Change your home decor as often as you change your mind.
Isn’t that a lovely proposition? Well, these hip lamps do just that. They have clear bases so you can fill them with whatever your heart desires as your mood – or the seasons – change.
Image and purchasing available here.
The Petersiks over at Young House Love have a similar lamp that they fill with all sorts of things. I love the way they fill it with Christmas bulbs over the holidays. Look here to see how festive ! And how hip are these terrarium lamps?
Image found here.
The problem with these vases is that I can’t justify paying for one. The one at top retails for $99.99. I can do a lot with $100. That price point means that my love is a forbidden one.
So imagine my surprise when I stopped by the Deseret Industries (DI) in Tooele and found this beaut below for $1. Yes, I was in Tooele. Yes, I went to the DI in Tooele. Don’t hate.
I almost missed it – hiding so quaintly behind the gaudy lamps up front. But then I spotted it and – gasp! – not only is it fillable, but it’s a mason jar! And this fillable lamp had a fantastic price point . . .
Oh Mason Jar, you had me at $1. (No kidding! $1!)
I sent the jar through the dishwasher to sparkle it up. Then I dismantled another lamp for pieces to hold the shade.
Ah, the shade. I’ve had several in the basement for a while as I try to visualize bedroom decor. I really loved its green color but hadn’t used it for a couple of years because it no longer matched. And although my new shades of my bedroom are also in greens, they don’t really mesh.
So I picked a fabric that worked with my inspiration print. ( You may recall my inspiration print for my dresser redo, here.)
First I prepared the fabric. I measured the bottom of the shade (the widest part) and its height. I cut the fabric, leaving several inches extra on each side of the fabric. Then I ironed the fabric to make sure that it would be presentable. (I also used starch to see if I could keep it the fabric as stiff and wrinkle free as possible.)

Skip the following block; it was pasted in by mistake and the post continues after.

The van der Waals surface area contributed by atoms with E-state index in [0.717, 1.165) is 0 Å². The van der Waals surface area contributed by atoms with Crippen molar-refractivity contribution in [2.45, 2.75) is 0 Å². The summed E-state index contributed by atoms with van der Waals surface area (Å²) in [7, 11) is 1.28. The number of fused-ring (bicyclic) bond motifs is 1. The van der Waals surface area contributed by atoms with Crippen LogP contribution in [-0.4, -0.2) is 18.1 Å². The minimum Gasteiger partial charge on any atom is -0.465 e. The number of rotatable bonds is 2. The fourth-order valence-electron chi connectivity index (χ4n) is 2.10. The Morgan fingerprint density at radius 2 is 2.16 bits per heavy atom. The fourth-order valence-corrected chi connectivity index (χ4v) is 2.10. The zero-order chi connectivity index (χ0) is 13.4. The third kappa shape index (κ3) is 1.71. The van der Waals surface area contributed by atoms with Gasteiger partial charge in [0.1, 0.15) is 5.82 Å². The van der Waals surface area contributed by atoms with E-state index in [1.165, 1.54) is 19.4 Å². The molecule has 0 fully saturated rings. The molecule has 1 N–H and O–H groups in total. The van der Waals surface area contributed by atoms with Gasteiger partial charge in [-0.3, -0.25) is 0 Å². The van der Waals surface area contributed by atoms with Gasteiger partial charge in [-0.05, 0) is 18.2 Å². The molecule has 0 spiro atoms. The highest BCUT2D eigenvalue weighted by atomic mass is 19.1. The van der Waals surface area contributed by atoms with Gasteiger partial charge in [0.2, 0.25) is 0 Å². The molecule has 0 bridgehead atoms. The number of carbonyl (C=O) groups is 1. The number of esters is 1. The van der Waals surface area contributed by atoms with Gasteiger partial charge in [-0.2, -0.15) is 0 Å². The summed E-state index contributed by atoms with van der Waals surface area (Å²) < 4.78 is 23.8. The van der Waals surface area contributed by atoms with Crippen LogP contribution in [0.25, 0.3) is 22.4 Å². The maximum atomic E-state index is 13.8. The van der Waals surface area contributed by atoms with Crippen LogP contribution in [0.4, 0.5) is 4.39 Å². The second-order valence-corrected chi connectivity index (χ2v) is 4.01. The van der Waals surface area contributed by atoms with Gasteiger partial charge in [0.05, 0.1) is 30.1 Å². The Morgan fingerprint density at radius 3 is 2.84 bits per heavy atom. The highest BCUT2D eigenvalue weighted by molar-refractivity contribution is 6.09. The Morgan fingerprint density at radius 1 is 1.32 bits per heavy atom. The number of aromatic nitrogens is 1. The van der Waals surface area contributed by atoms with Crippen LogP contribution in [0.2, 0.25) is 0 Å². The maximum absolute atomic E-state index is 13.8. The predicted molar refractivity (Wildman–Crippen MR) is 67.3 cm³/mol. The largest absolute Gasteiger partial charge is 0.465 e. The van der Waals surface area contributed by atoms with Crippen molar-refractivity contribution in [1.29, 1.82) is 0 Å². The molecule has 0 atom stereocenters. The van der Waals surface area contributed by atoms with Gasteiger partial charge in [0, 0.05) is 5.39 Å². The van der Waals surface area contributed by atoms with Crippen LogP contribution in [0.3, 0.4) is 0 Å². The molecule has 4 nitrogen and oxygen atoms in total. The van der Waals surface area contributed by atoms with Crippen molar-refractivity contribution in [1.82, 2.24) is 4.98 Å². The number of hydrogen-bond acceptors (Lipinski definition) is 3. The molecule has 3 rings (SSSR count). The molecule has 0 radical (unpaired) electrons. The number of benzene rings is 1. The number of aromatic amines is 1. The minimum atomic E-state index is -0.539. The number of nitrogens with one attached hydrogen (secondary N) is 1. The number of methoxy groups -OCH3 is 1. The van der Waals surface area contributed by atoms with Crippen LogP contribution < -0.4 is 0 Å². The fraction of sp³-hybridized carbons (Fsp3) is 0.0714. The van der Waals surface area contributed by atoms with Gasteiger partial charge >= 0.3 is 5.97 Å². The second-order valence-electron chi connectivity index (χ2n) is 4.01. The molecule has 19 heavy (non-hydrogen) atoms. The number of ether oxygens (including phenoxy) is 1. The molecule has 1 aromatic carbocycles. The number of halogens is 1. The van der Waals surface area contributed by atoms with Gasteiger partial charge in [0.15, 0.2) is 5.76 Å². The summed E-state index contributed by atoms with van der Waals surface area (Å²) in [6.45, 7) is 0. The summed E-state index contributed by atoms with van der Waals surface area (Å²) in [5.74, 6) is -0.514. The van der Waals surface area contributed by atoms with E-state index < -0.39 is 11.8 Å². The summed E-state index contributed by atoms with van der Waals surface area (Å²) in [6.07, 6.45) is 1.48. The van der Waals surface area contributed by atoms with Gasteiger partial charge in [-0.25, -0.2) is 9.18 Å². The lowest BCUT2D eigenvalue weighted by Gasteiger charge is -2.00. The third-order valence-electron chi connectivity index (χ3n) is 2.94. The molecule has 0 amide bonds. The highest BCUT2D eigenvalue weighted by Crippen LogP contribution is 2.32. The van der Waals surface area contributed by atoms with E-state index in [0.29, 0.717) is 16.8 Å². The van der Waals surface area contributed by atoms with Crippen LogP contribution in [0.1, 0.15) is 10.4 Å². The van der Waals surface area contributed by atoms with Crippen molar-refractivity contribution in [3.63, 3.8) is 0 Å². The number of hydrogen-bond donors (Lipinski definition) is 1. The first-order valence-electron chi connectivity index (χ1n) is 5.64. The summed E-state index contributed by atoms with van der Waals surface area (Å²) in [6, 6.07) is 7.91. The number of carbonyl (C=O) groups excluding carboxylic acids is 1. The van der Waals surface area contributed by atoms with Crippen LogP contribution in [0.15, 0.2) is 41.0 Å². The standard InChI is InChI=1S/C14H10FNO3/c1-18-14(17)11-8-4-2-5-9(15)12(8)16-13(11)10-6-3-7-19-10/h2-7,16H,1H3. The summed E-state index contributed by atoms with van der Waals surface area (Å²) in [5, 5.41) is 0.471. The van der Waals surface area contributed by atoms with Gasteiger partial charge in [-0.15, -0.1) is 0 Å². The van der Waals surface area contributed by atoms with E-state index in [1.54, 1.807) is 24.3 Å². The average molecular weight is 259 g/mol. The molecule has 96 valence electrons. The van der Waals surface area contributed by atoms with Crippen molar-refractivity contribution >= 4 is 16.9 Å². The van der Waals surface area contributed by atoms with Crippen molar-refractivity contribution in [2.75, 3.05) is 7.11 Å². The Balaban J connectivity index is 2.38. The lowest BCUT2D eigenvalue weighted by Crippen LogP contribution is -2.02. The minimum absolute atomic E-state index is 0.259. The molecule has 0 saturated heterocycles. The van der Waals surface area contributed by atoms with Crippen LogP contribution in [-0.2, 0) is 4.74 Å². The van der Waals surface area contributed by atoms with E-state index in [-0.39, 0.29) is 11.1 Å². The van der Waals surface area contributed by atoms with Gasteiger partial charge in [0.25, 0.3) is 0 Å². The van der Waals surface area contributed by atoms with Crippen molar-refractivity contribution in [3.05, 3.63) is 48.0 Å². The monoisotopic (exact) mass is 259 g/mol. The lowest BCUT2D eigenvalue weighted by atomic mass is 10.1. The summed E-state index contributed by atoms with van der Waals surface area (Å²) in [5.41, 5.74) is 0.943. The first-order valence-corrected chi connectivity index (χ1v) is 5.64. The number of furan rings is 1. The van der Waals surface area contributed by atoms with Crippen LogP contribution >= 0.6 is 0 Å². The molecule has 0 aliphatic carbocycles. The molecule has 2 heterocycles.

Second, I used a hot glue gun to secure the edge of the fabric to the shade starting on the crease of the shade.
Third, I hot glued the fabric all along the bottom of the shade. I kept the fabric as tight as possible, using clothes pins along the way.
Next I glued the fabric to the top rim. I attached the fabric in two-inch increments to the rim, keeping the fabric as tight as possible.
Because the shade is narrower at the top, I created pleats to keep the fabric taut. After the two inches were glued down to the top rim, I gathered the excess fabric at the top and glued it down to create pleats.
I did this all around the top until all the fabric was glued down.
I had used my pinking sheers to cut the edges so that the fabric wouldn’t fray. To keep the final edge clean (where it met the crease of the shade), I folded the edge of the fabric over and glued it down so it looked merely like another pleat.
Finally, I had excess fabric in the inside of the shade. I I trimmed down the excess and glued down the inside flaps.
Now the fun part! What shall I fill it with? I had been saving wine corks and asking everyone else I knew to save wine corks, too. I knew there’d be a perfect project for them eventually. Also, they were about $5 for 10 at the craft store. What a racket!
For now I’ll sport the corks, but sooner than later I’ll want to change it up! Any suggestions?
Have you ever scored when you dropped in on a store in a totally different town? Do you have a favorite thrift store find?